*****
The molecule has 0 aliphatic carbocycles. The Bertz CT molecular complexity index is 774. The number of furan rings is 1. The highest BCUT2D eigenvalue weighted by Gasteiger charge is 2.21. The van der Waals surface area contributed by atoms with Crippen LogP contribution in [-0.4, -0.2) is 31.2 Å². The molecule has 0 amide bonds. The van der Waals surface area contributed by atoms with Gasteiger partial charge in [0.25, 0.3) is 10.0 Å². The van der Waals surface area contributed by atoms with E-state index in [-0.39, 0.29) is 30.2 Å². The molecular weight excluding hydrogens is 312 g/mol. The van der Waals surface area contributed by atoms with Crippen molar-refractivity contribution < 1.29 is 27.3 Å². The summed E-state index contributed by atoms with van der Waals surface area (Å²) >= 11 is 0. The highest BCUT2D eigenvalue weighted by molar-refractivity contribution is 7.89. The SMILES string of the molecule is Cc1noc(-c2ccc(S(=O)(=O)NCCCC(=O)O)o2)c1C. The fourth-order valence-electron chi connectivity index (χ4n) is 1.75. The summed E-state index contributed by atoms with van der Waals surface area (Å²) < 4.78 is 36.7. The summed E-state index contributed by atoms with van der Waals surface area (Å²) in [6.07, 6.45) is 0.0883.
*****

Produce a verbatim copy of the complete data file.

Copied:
The molecule has 0 aliphatic carbocycles. The Bertz CT molecular complexity index is 774. The number of furan rings is 1. The highest BCUT2D eigenvalue weighted by Gasteiger charge is 2.21. The van der Waals surface area contributed by atoms with Crippen LogP contribution in [-0.4, -0.2) is 31.2 Å². The molecule has 0 amide bonds. The van der Waals surface area contributed by atoms with Gasteiger partial charge in [0.25, 0.3) is 10.0 Å². The van der Waals surface area contributed by atoms with E-state index in [-0.39, 0.29) is 30.2 Å². The molecular weight excluding hydrogens is 312 g/mol. The van der Waals surface area contributed by atoms with Crippen molar-refractivity contribution < 1.29 is 27.3 Å². The summed E-state index contributed by atoms with van der Waals surface area (Å²) >= 11 is 0. The highest BCUT2D eigenvalue weighted by molar-refractivity contribution is 7.89. The SMILES string of the molecule is Cc1noc(-c2ccc(S(=O)(=O)NCCCC(=O)O)o2)c1C. The fourth-order valence-electron chi connectivity index (χ4n) is 1.75. The summed E-state index contributed by atoms with van der Waals surface area (Å²) < 4.78 is 36.7. The summed E-state index contributed by atoms with van der Waals surface area (Å²) in [6.07, 6.45) is 0.0883.